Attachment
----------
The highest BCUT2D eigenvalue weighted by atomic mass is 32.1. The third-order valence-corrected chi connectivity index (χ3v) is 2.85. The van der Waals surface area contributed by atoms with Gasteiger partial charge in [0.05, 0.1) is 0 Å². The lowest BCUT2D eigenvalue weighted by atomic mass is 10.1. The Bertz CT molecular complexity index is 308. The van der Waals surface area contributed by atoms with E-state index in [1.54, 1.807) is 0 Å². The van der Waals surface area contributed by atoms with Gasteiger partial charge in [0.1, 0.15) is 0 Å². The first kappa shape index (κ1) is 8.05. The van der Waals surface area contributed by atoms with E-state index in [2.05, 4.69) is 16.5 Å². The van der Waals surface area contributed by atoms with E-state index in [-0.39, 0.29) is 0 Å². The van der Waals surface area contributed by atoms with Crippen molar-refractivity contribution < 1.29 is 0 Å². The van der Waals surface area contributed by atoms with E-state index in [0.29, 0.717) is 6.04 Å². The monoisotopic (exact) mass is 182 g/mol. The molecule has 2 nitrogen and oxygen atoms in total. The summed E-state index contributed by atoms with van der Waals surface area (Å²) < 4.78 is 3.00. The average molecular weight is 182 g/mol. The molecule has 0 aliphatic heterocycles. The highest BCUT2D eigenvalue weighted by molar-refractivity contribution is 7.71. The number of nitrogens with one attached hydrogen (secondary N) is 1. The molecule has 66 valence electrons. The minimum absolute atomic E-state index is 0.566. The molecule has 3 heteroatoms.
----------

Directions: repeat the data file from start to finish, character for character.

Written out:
The highest BCUT2D eigenvalue weighted by atomic mass is 32.1. The third-order valence-corrected chi connectivity index (χ3v) is 2.85. The van der Waals surface area contributed by atoms with Gasteiger partial charge in [0.05, 0.1) is 0 Å². The lowest BCUT2D eigenvalue weighted by atomic mass is 10.1. The Bertz CT molecular complexity index is 308. The van der Waals surface area contributed by atoms with E-state index in [1.54, 1.807) is 0 Å². The van der Waals surface area contributed by atoms with Gasteiger partial charge in [0.1, 0.15) is 0 Å². The first kappa shape index (κ1) is 8.05. The van der Waals surface area contributed by atoms with E-state index in [2.05, 4.69) is 16.5 Å². The van der Waals surface area contributed by atoms with E-state index in [-0.39, 0.29) is 0 Å². The van der Waals surface area contributed by atoms with Crippen molar-refractivity contribution < 1.29 is 0 Å². The van der Waals surface area contributed by atoms with E-state index in [0.29, 0.717) is 6.04 Å². The monoisotopic (exact) mass is 182 g/mol. The molecule has 2 nitrogen and oxygen atoms in total. The summed E-state index contributed by atoms with van der Waals surface area (Å²) < 4.78 is 3.00. The average molecular weight is 182 g/mol. The molecule has 0 aliphatic heterocycles. The highest BCUT2D eigenvalue weighted by molar-refractivity contribution is 7.71. The number of nitrogens with one attached hydrogen (secondary N) is 1. The molecule has 66 valence electrons. The minimum absolute atomic E-state index is 0.566. The molecule has 3 heteroatoms.